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Investigator to join murder case

A judge ruled Monday that Alvin Morton is entitled to the services of a private investigator and a mental health expert in the preparation of his defense on first-degree murder charges.

The ruling came as Circuit Judge Bruce Boyer accepted pleas of innocent from attorneys for the three young men accused of murdering 75-year-old Madeline Weisser and her 55-year-old son, John Bowers, in their Hudson home last month.

A fourth defendant, Christopher Walker, already has entered a plea of innocent to a charge of being an accessory to murder after the fact.

Morton's court-appointed attorney, John Swisher, said Monday that appointments such as the ones for his 19-year-old client are the norm in very serious cases where there are many potential witnesses.

"It's not unusual," Swisher said in an interview after the court hearing. The private investigator "has the flexibility of hitting the streets, whereas I'm desk-bound much of the time. . . . In a case like this, you need as much help as you can get."

Swisher said his client was "in shock" over the charges.

The court appointment sets aside $500 for the private investigator. Swisher said he expects a private investigator will bill for work at a rate of about $30 an hour. The appointment of a psychologist or psychiatrist to evaluate a defendant pays $50 an hour, without a preset limit.

Swisher said one of his first tasks for the investigator would be to interview acquaintances of Morton quoted in local newspapers. Some of the friends confirmed the account of sheriff's detectives who said that the defendants cut off Bowers' finger and showed it to friends as they bragged of the crime.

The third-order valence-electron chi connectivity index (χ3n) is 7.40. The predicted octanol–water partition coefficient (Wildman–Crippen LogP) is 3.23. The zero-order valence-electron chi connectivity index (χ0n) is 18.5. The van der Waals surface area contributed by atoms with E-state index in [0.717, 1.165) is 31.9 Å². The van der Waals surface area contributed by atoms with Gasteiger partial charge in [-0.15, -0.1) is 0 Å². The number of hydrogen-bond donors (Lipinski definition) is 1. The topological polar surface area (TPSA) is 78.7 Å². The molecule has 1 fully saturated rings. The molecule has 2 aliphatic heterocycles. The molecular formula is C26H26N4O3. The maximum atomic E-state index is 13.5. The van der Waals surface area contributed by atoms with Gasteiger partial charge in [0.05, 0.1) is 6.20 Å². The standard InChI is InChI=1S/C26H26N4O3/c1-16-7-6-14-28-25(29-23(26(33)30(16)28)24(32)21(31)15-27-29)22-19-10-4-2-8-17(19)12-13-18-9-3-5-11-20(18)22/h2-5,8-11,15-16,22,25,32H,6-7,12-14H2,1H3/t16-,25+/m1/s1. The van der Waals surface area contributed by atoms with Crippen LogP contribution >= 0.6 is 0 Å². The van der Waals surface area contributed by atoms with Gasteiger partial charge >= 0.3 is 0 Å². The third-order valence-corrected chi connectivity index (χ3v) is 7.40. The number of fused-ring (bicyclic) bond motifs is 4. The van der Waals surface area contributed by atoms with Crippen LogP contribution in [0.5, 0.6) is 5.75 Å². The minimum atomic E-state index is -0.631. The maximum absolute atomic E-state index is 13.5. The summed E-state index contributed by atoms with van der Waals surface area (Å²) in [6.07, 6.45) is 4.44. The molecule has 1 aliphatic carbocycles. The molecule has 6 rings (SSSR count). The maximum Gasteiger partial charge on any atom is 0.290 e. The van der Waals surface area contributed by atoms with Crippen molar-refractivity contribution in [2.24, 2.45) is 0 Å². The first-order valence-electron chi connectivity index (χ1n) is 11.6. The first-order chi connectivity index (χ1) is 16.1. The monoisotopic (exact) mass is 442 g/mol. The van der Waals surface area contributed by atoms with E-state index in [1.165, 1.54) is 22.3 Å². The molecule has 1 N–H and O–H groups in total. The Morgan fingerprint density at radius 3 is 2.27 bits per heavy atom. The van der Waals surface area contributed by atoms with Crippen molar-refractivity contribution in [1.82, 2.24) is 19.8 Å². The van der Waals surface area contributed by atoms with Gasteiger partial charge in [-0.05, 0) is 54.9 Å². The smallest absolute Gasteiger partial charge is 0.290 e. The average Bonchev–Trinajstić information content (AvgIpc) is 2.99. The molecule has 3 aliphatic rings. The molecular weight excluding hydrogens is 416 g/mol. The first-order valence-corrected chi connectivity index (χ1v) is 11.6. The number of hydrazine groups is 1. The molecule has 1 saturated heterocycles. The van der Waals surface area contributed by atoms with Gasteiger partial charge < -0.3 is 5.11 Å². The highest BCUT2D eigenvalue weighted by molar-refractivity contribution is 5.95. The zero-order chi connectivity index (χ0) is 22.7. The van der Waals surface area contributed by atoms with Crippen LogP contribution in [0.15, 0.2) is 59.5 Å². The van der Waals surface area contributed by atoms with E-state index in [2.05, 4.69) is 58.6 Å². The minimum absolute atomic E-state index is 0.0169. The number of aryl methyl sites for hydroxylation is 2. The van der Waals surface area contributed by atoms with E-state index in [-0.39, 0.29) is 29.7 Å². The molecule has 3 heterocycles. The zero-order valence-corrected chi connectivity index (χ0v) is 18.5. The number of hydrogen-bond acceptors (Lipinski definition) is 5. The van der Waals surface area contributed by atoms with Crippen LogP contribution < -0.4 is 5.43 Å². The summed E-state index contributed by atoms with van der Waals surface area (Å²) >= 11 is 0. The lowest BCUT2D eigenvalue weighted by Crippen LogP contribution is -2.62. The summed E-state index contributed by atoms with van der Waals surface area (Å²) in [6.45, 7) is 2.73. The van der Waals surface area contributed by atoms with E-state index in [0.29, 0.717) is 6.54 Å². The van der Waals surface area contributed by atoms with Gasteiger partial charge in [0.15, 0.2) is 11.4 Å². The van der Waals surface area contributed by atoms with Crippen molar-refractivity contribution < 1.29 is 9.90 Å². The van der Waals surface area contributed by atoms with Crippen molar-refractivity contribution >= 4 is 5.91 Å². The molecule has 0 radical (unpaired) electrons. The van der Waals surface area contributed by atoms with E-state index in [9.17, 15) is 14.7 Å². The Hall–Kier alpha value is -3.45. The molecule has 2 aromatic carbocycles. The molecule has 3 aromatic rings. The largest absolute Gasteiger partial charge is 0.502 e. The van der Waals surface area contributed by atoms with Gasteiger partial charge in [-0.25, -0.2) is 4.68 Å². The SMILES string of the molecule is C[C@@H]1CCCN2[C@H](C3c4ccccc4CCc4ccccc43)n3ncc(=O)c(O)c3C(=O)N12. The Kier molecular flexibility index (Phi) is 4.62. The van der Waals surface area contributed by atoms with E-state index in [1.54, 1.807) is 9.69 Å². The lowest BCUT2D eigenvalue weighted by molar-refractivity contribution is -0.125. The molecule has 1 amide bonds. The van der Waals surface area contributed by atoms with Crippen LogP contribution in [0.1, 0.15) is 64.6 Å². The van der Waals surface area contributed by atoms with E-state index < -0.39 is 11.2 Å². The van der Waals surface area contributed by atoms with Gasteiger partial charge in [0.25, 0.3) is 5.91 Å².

Swisher receives $50 an hour as a court-appointed attorney, far below his private rate of $125 to $150. He said he accepts several trial appointments a year.

"It's a public service," Swisher said. "Also, that's how you stay sharp, in the courtroom."

Sam Williams, the court-appointed attorney for 17-year-old Robert Garner, indicated he intended to file motions similar to Swisher's regarding the appointment of experts to assist in defense. Robert Focht, court-appointed attorney for 14-year-old Timothy Kane, was not present for the hearing Monday.

The attorneys cannot share the services of court-appointed experts because of potential conflicts of interest. Swisher said that defense attorneys had not yet decided if the four young men should be tried together or separately.

Although the defendants were in a courthouse holding cell so they could speak with their attorneys Monday morning, they weren't brought into open court during the motion hearings. They continue to be jailed without bail.

Also on Monday, Judge Boyer ruled that defendants Morton and Garner should submit samples of their hair to authorities for testing. Strands of hair were found in the murdered man's hand. The judge said that because Kane's attorney was not present, he would rule later on a motion to compel Kane to provide a sample.

Walker was not included in the motion because he is not accused of being in the house during the murders.

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